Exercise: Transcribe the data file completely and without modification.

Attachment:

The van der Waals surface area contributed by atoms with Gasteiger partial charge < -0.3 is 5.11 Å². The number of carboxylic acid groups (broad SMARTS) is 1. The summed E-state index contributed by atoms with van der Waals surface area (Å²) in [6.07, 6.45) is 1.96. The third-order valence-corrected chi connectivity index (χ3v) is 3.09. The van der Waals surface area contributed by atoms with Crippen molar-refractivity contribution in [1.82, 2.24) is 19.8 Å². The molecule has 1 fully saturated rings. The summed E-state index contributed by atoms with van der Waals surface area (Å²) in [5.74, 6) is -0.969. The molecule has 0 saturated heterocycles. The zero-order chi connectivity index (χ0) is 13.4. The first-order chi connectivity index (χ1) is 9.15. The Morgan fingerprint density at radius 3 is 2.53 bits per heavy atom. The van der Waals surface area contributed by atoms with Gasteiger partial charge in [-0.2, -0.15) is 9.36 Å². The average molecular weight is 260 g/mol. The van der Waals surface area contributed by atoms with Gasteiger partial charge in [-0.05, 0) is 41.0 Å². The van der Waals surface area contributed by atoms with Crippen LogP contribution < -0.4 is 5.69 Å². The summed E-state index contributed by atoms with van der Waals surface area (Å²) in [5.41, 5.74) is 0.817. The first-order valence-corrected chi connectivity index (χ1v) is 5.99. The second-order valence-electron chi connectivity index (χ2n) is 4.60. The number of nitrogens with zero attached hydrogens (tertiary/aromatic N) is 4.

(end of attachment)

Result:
The van der Waals surface area contributed by atoms with Gasteiger partial charge < -0.3 is 5.11 Å². The number of carboxylic acid groups (broad SMARTS) is 1. The summed E-state index contributed by atoms with van der Waals surface area (Å²) in [6.07, 6.45) is 1.96. The third-order valence-corrected chi connectivity index (χ3v) is 3.09. The van der Waals surface area contributed by atoms with Crippen molar-refractivity contribution in [1.82, 2.24) is 19.8 Å². The molecule has 1 fully saturated rings. The summed E-state index contributed by atoms with van der Waals surface area (Å²) in [5.74, 6) is -0.969. The molecule has 0 saturated heterocycles. The zero-order chi connectivity index (χ0) is 13.4. The first-order chi connectivity index (χ1) is 9.15. The Morgan fingerprint density at radius 3 is 2.53 bits per heavy atom. The van der Waals surface area contributed by atoms with Gasteiger partial charge in [-0.2, -0.15) is 9.36 Å². The average molecular weight is 260 g/mol. The van der Waals surface area contributed by atoms with Gasteiger partial charge in [-0.05, 0) is 41.0 Å². The van der Waals surface area contributed by atoms with Crippen LogP contribution < -0.4 is 5.69 Å². The summed E-state index contributed by atoms with van der Waals surface area (Å²) in [5.41, 5.74) is 0.817. The first-order valence-corrected chi connectivity index (χ1v) is 5.99. The second-order valence-electron chi connectivity index (χ2n) is 4.60. The number of nitrogens with zero attached hydrogens (tertiary/aromatic N) is 4.